I think the technique of using colour combined with interface sketching has a great deal of strength. In this sample from Harold, amongst other things one can really see some awesome explorations emerge. The colours in this work really help to gain a richer understanding of the various interface elements across the screens. It also makes association easier and thus similarities and differences begin to stand out more so than in simple grey scale terms.
Traditionally, the general consensus around the use of colour in early interface design work was to avoid it. Early conceptual design, at least in wireframing, has typically focused more on things such as basic interface structure, flow, functionality and more general interaction. Seeing detailed colour on a computer screen too early was (is) perceived by many as detrimental from these more important issues. Myself included, I have resorted to the use of colour in wireframes for purely functional reasons. Could this constrained view be breaking down? According to agile approaches, it is completely valid and even desirable to “spike” forward with explorations. This sample does just that perfectly well in the context of colour exploration. Perhaps a coloured fill using the paint bucket on a computer is too rigid and too perfect for early design phases. However, such renderings as seen above still resonate with open and inviting incompletion which makes them more than suitable for conceptualization.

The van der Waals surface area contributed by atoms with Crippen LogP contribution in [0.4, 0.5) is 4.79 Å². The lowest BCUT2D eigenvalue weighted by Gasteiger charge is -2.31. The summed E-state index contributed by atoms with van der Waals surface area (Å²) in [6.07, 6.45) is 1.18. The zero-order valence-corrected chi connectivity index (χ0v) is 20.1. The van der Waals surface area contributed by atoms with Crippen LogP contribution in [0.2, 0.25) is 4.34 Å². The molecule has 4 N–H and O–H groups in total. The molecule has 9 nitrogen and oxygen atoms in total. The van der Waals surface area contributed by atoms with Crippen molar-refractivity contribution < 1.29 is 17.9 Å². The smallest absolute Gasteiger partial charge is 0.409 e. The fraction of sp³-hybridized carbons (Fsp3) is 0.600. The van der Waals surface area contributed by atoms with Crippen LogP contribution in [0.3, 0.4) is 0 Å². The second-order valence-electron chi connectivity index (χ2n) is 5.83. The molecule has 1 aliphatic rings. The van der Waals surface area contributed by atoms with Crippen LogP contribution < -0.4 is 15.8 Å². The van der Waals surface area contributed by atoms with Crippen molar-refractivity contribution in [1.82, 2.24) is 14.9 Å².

Here is another link of the evolution from sketch to final visual, along with an explanation.
For those thinking of spending some money, Harold has mentioned that he used Copic Markers, which are quite expensive but refillable. Amazon carries quite a few different sets amongst which include a greyscale set and a coloured one as well (they have other ones too). Jennifer has also stated here that she uses Prismacolor ones which are a bit cheaper and available in color or greyscale. I personally might just pickup and try a few colours first from a local art store, as well as compare Copics to Prismacolors.
Credits: Harold Emsheimer